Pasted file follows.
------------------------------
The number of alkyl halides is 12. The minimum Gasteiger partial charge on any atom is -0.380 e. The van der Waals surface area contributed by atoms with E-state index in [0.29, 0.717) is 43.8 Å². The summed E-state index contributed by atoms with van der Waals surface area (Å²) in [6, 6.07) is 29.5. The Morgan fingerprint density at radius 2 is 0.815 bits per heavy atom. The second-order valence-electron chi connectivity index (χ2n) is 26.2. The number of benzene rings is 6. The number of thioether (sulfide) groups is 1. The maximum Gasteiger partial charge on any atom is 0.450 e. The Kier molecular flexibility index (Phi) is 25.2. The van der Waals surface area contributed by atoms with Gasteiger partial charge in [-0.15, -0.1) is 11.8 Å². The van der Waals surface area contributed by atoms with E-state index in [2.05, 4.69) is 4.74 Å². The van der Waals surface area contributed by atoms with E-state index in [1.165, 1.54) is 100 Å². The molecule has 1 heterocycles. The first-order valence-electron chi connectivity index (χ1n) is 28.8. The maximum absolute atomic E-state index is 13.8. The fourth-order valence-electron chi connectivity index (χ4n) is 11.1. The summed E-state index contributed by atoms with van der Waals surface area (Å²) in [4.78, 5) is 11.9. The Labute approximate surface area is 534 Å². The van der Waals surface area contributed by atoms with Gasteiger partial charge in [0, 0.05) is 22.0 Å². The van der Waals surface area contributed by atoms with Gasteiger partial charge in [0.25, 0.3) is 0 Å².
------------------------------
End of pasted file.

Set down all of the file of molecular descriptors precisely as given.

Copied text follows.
The number of alkyl halides is 12. The minimum Gasteiger partial charge on any atom is -0.380 e. The van der Waals surface area contributed by atoms with E-state index in [0.29, 0.717) is 43.8 Å². The summed E-state index contributed by atoms with van der Waals surface area (Å²) in [6, 6.07) is 29.5. The Morgan fingerprint density at radius 2 is 0.815 bits per heavy atom. The second-order valence-electron chi connectivity index (χ2n) is 26.2. The number of benzene rings is 6. The number of thioether (sulfide) groups is 1. The maximum Gasteiger partial charge on any atom is 0.450 e. The Kier molecular flexibility index (Phi) is 25.2. The van der Waals surface area contributed by atoms with Gasteiger partial charge in [-0.15, -0.1) is 11.8 Å². The van der Waals surface area contributed by atoms with E-state index in [2.05, 4.69) is 4.74 Å². The van der Waals surface area contributed by atoms with E-state index in [1.165, 1.54) is 100 Å². The molecule has 1 heterocycles. The first-order valence-electron chi connectivity index (χ1n) is 28.8. The maximum absolute atomic E-state index is 13.8. The fourth-order valence-electron chi connectivity index (χ4n) is 11.1. The summed E-state index contributed by atoms with van der Waals surface area (Å²) in [4.78, 5) is 11.9. The Labute approximate surface area is 534 Å². The van der Waals surface area contributed by atoms with Gasteiger partial charge in [0, 0.05) is 22.0 Å². The van der Waals surface area contributed by atoms with Gasteiger partial charge in [0.25, 0.3) is 0 Å².